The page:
Friday, February 8, 2013

{#5} D.LaFramboise The Delinquent Author - "Gender"

{edited 11/25/2013}
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{#5} D.LaFramboise The Delinquent Author - 
 "The Right Gender or the Right Country"

This is chapter five from Donna LaFramboise's book 
The Delinquent Teenager: "The Right Gender or the Right Country"

For an introduction explaining why I'm reviewing this piece of work, 
please click here.

{Courier font identifies LaFramboise's words
Laframboise, (2011-10-09). T D T W W M W T C E (Kindle Locations 195-201). Ivy Avenue Press. Kindle Edition. }

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Chapter 5 - The Right Gender or the Right Country   
In early 2010 the InterAcademy Council, an organization comprised of science bodies from around the world, took an historic step. It established a committee whose purpose was to investigate IPCC policies and procedures.  
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Notice how Donna's manipulates her readers with melodramatic wording: "an historic step..." 
What's so "historic" about a scientific organization doing a self-audit or having an outside review done by independent experts? 

Why doesn't Donna consider the IPCC's rapid evolution from a small advisory group who's roll was to collect and summarize the state of climatological understanding for Governmental bodies and the general public.  

In the beginning it was pretty straightforward uncontroversial stuff.  In the late 80s climatology was a relatively small field, dealing with a large, but not a huge, output of scientific studies.  Now that organization has undergone meteoric growth -  experiencing growing pains and mistakes?  Why must Donna shade it with such villainy? 

As we go through this chapter, please pay attention to Laframboise's wording and how she deliberately injects the stink of malevolence into her narrative.  

Please ask yourself: Is this writer an objective investigative journalist or a calculating propagandist?  
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The committee posted a questionnaire on its website and invited interested parties to respond. Answers to those questionnaires were eventually made public after the names of the respondents had been removed. Those provided by IPCC insiders can be separated from the ones submitted by concerned citizens because the questionnaire begins by asking what role the respondent has played in the IPCC.
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Wouldn't an investigative journalist also share the news of IPCC's adaptation of IAC recommendations?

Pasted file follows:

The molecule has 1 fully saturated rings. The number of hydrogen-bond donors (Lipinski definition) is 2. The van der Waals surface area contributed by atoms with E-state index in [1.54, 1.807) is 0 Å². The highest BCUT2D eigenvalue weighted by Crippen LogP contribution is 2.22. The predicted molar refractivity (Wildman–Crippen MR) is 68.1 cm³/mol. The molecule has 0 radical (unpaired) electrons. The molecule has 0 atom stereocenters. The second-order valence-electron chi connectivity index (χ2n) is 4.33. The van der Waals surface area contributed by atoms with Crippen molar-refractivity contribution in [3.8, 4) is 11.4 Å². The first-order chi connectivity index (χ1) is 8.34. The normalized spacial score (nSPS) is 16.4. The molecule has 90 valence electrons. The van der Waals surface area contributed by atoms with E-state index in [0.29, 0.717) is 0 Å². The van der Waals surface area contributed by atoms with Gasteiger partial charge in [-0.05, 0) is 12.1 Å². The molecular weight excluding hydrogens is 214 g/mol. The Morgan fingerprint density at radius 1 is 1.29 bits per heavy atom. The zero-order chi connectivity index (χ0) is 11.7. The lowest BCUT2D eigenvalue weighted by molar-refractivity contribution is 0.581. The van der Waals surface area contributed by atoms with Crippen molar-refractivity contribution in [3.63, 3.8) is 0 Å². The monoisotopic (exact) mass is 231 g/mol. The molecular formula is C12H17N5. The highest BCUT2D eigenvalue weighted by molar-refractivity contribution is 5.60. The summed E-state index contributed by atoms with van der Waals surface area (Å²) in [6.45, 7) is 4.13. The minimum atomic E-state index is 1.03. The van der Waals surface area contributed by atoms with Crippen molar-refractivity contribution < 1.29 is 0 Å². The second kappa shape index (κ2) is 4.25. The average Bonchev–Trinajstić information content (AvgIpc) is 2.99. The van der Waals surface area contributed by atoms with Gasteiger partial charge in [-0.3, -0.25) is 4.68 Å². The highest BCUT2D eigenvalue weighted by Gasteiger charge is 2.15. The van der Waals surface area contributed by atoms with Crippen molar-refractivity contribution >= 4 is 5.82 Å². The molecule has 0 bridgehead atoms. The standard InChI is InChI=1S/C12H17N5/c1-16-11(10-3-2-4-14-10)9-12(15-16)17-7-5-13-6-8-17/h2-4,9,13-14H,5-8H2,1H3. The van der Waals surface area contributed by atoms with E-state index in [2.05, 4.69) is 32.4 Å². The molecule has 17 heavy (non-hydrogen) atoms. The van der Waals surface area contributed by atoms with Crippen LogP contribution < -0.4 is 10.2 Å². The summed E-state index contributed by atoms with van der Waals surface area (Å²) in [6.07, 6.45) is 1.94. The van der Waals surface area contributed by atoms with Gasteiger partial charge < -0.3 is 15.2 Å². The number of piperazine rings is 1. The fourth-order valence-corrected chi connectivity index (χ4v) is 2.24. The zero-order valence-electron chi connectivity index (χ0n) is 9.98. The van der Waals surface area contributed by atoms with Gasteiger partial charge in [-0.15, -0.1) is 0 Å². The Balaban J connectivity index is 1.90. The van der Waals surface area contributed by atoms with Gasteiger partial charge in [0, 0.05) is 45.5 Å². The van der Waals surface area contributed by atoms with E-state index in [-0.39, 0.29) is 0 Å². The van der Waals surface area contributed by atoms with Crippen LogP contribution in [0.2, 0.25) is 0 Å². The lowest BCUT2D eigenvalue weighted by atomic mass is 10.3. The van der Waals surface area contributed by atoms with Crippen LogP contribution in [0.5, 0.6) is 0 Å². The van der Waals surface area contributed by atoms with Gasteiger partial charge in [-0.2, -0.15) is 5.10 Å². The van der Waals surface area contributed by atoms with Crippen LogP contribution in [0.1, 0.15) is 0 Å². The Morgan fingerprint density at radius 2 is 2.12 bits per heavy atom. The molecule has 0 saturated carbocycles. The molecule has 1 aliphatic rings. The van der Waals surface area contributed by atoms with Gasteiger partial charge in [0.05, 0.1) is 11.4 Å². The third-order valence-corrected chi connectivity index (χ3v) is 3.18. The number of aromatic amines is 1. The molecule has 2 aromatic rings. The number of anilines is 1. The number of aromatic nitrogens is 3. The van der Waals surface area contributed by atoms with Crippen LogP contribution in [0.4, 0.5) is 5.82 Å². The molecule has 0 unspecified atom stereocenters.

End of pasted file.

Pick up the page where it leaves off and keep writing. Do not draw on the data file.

These news releases came out too late for her book, but they are still worth considering. 
  • IPCC completes review of processes and procedures
    Geneva, 27.6.12 - Over the past two years, the Intergovernmental Panel on Climate Change (IPCC) undertook a complete review of its processes and procedures - effectively the IPCC's "constitution". Decisions on governance and management, conflict of interest, and procedures were taken by a meeting of the Panel, the IPCC's governing body, at its 35th session in Geneva on 6-9 June 2012. The Panel also adopted a communications strategy. [Full Press Release]
  • IPCC issues statement on New Scientist article
    Geneva, 24.6.12 - In response to the article published in the online edition of the New Scientist on 18 June 2012, corrected on 19 June, and further corrected on 22 June, the Intergovernmental Panel on Climate Change (IPCC) issued a statement to correct some elements of the story. [Full statement]
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People with direct experience of this organization were remarkably frank in their feedback. According to them, scientific excellence isn't the only reason individuals are invited to participate in the IPCC.  
Remember, this is a UN body. It therefore cares about the same things other UN bodies care about. Things like diversity. Gender balance. Regional representation. The degree to which developing countries are represented compared to developed countries. 
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There's something churlish about how Donna approaches this - we should be clear LaFramboise's selectivity when quote-mining has nothing to do with objectivity.

As other survey answers make clear, one of the big benefits of the IPCC is that it gathers scientists from richest to poorest countries - where they have a chance to exchange information and learn.  This includes young promising {if unproven} minds and even "under-advantaged" third-world scientists and women {oh my} are afforded an opportunity to interact with the best scientists in their fields.  {... you know raise the whole boat and that sort of sentiment.}